Natural Gas 101

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Energy is a contentious industry right now. What with the loan guarantees, oil spills, controversial pipelines, political strife, and natural disasters, it can be a daunting sector to follow. This article is meant to serve as the first building block in a series that introduces the wonderful world of natural gas to Fools looking to diversify their portfolios with some colorless, odorless gold.

What is "natural gas" exactly?
The primary component of natural gas is methane. It accounts for anywhere from 70% to 90% of natural gas coming out of wells. Secondary components include ethane, propane, butane (20%), and much smaller amounts of carbon dioxide, oxygen, nitrogen, and hydrogen sulfide. Trace amounts of cool gases like xenon and neon are found sometimes as well. By the time the gas gets to your house it is almost all methane; the other components get separated off and sold for use in other products like tanks for backyard grills and lights for bar windows.

 When a well produces gas that is almost completely methane, the product is called dry gas. Wet gas implies a mix of methane and the other gases, which may appear in liquid form. They are often referred to as natural gas liquids or NGL.

Production is a numbers game
It is important to understand how we measure natural gas in order to evaluate how productive a particular well, company, or country is. Natural gas is measured in cubic feet, and the four most common units you'll find in annual reports or natural gas articles are:

  • Mcf (thousands of cubic feet)
  • MMcf (millions of cubic feet)
  • Bcf (billions of cubic feet)
  • Tcf (trillions of cubic feet)

Sometimes you'll see an "e" at the end of the unit, which simply stands for "equivalent" and is typically used to quantify reserves.

Of course, one unit is never enough; we need another unit to express how much energy is generated from the stuff. For this we use the British Thermal Unit, or Btu.

One cubic foot of natural gas is roughly equivalent to 1,027 Btus. In general conversion, though, 1 MMBtu is equal to 1 Mcf. Btus become especially important when we think of gas as a commodity, because that is the unit natural gas trades in. The Btu will use the same prefixes as cubic feet, so for example, when NYMEX publishes its daily number for natural gas futures, it looks like this:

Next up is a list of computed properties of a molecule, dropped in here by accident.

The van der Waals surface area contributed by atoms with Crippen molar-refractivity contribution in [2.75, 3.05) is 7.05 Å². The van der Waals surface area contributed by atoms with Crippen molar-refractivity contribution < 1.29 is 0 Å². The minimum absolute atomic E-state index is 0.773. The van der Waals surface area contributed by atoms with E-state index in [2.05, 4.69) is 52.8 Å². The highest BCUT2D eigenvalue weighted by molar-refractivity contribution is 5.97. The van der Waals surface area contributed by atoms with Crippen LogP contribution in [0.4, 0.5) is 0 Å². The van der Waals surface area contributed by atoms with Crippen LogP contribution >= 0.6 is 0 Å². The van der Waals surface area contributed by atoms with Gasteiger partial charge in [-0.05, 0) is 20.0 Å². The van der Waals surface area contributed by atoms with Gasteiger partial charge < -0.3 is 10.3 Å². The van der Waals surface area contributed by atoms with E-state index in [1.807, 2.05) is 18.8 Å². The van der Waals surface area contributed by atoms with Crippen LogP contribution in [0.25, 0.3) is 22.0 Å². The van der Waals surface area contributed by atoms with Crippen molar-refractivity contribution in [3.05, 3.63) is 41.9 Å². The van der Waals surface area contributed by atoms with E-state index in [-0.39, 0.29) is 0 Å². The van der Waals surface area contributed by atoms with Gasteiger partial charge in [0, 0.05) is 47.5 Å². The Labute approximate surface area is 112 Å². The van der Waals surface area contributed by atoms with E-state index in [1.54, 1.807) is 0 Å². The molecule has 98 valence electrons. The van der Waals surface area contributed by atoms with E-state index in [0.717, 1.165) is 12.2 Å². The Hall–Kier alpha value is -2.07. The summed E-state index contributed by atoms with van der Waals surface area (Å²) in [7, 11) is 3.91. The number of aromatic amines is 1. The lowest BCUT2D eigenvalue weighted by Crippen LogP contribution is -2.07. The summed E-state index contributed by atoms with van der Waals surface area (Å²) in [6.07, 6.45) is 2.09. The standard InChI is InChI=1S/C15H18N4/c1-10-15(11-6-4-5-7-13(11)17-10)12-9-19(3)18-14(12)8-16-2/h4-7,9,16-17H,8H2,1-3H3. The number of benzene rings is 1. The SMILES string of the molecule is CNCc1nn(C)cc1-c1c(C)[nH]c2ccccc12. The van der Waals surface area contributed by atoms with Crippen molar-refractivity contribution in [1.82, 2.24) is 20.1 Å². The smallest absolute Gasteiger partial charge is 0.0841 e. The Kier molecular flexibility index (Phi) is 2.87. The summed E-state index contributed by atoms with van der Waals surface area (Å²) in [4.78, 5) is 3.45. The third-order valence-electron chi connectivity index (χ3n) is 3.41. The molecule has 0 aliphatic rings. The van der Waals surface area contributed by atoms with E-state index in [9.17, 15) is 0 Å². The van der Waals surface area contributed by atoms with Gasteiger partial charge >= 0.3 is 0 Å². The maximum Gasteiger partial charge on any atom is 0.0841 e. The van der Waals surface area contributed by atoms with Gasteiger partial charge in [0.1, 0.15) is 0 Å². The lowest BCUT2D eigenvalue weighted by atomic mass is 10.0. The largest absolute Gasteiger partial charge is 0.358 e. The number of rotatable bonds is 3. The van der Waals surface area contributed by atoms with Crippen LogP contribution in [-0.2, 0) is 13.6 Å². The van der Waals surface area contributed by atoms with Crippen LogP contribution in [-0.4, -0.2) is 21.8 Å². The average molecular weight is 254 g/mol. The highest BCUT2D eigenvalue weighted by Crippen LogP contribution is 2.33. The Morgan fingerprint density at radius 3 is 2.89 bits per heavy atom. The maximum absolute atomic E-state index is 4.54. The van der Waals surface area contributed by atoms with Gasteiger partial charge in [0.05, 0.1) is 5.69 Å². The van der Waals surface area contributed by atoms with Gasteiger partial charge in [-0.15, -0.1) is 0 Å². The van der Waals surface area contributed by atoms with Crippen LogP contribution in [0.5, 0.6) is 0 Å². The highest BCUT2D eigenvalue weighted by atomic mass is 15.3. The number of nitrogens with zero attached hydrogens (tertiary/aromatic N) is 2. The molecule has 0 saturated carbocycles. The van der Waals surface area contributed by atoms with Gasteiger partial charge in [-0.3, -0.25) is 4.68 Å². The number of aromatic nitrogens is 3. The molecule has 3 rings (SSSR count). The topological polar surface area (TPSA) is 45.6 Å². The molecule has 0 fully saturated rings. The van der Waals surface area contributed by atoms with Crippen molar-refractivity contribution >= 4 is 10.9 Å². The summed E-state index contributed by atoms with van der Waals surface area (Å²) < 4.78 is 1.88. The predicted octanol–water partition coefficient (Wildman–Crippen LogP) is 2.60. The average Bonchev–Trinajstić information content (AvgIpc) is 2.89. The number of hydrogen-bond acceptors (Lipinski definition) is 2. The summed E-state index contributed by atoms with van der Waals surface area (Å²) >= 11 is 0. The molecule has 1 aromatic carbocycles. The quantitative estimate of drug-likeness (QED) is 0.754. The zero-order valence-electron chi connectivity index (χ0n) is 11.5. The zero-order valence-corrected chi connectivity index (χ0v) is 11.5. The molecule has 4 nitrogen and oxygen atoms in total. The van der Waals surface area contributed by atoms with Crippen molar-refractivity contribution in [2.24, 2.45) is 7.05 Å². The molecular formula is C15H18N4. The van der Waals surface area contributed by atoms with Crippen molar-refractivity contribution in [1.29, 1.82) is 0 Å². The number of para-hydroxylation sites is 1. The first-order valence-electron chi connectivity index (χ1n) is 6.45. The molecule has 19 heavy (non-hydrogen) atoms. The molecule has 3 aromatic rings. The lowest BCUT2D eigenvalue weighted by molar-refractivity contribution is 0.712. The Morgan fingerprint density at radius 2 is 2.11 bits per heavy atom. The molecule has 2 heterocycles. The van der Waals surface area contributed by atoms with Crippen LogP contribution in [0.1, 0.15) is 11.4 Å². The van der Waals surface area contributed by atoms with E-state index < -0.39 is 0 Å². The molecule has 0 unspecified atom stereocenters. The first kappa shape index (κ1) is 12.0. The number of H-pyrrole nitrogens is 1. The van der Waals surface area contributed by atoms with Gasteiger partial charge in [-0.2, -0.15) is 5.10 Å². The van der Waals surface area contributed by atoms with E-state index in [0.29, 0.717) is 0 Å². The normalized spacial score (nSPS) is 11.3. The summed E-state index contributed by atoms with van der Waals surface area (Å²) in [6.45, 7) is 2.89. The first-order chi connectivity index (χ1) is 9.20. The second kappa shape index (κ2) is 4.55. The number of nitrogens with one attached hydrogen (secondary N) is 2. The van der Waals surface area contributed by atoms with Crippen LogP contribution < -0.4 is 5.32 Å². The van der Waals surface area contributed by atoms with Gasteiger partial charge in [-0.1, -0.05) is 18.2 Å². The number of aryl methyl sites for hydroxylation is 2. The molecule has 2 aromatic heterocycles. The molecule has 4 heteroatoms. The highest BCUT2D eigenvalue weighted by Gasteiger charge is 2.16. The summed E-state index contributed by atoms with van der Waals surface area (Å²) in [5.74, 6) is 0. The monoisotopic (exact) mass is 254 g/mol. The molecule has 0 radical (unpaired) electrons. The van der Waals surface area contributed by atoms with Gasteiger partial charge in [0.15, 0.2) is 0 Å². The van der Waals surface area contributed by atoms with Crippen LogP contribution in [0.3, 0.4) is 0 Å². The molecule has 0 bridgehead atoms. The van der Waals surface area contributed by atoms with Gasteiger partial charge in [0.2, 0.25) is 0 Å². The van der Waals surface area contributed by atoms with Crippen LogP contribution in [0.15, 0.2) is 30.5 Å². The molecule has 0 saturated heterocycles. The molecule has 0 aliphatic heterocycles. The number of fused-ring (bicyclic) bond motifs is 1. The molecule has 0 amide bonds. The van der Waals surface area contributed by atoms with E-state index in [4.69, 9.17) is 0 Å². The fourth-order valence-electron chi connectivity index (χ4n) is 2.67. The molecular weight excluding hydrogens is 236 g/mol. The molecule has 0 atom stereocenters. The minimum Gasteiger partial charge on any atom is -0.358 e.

$3.53 per MMBtu

Well production
A well's ability to produce natural gas depends on its location. The Marcellus Shale region stretches from the edge of Ohio across West Virginia, Pennsylvania, and up to western New York. This is the natural gas sweet spot right now, and the top wells there are producing anywhere from 7,147 to 22,276 Mcf per day.

Natural gas companies will also report detailed information on new wells and strong-performing wells in their annual reports and quarterly updates. The companies treat their wells just as they treat their financials, keeping track of year-over-year production statistics for each well.

Who are the top producers?
The U.S. produced 21.6 Tcf of natural gas in 2009, and is the top producer worldwide; Russia, Europe, Canada, and Iran round out the top five. Some of the top producers limit their business to the U.S. while others are global giants. The top 10 natural gas producers in the U.S. are listed here:

Rank

Company

Q2 Production (MMcf/day)

Q1 Production (MMcf/day)

Year-Ago (MMcf/day)

1

ExxonMobil (NYSE: XOM)

3,842

3,904

3,909

2

Chesapeake Energy (NYSE: CHK)

2,575

2,703

2,497

3

Anadarko (NYSE: APC)

2,326

2,412

2,324

4

Devon Energy (NYSE: DVN)

2,029

1,964

1,982

5

Encana (NYSE: ECA)

1,864

1,801

2,240

6

BP (NYSE: BP)

1,833

1,905

1,875

7

ConocoPhillips (NYSE: COP)

1,651

1,589

1,822

8

Southwestern Energy (NYSE: SWN)

1,347

1,277

1,077

9

Chevron (NYSE: CVX)

1,299

1,270

1,317

10

Williams (NYSE: WMB)

1,203

1,155

1,099

Source: Natural Gas Supply Association.

Because drilling companies can use most of the same equipment to drill for oil as gas, there are companies on this list that actively drill both, often emphasizing whichever commodity is the most lucrative at any given time.

The Fool's Energy Editor Dan Dzombak published a list of the top 25 natural gas producers last month; check it out here if you're interested to see how the rest of the field stacks up.

Foolish bottom line
Building a foundation of knowledge in an industry doesn't happen overnight. Utilizing Internet-based tools like My Watchlist and Twitter are a great way to stay up to date on analyses and industry updates.

Tune in next week for "Natural Gas 201" for information about which shales and basins drillers are focused on, the difference between horizontal and vertical drilling, and the contentious wonder that is hydraulic fracturing!

Developing a taste for natural gas? Click here to check out the Motley Fool's special free report "One Stock to Own Before Nat Gas Act 2011 Becomes Law."

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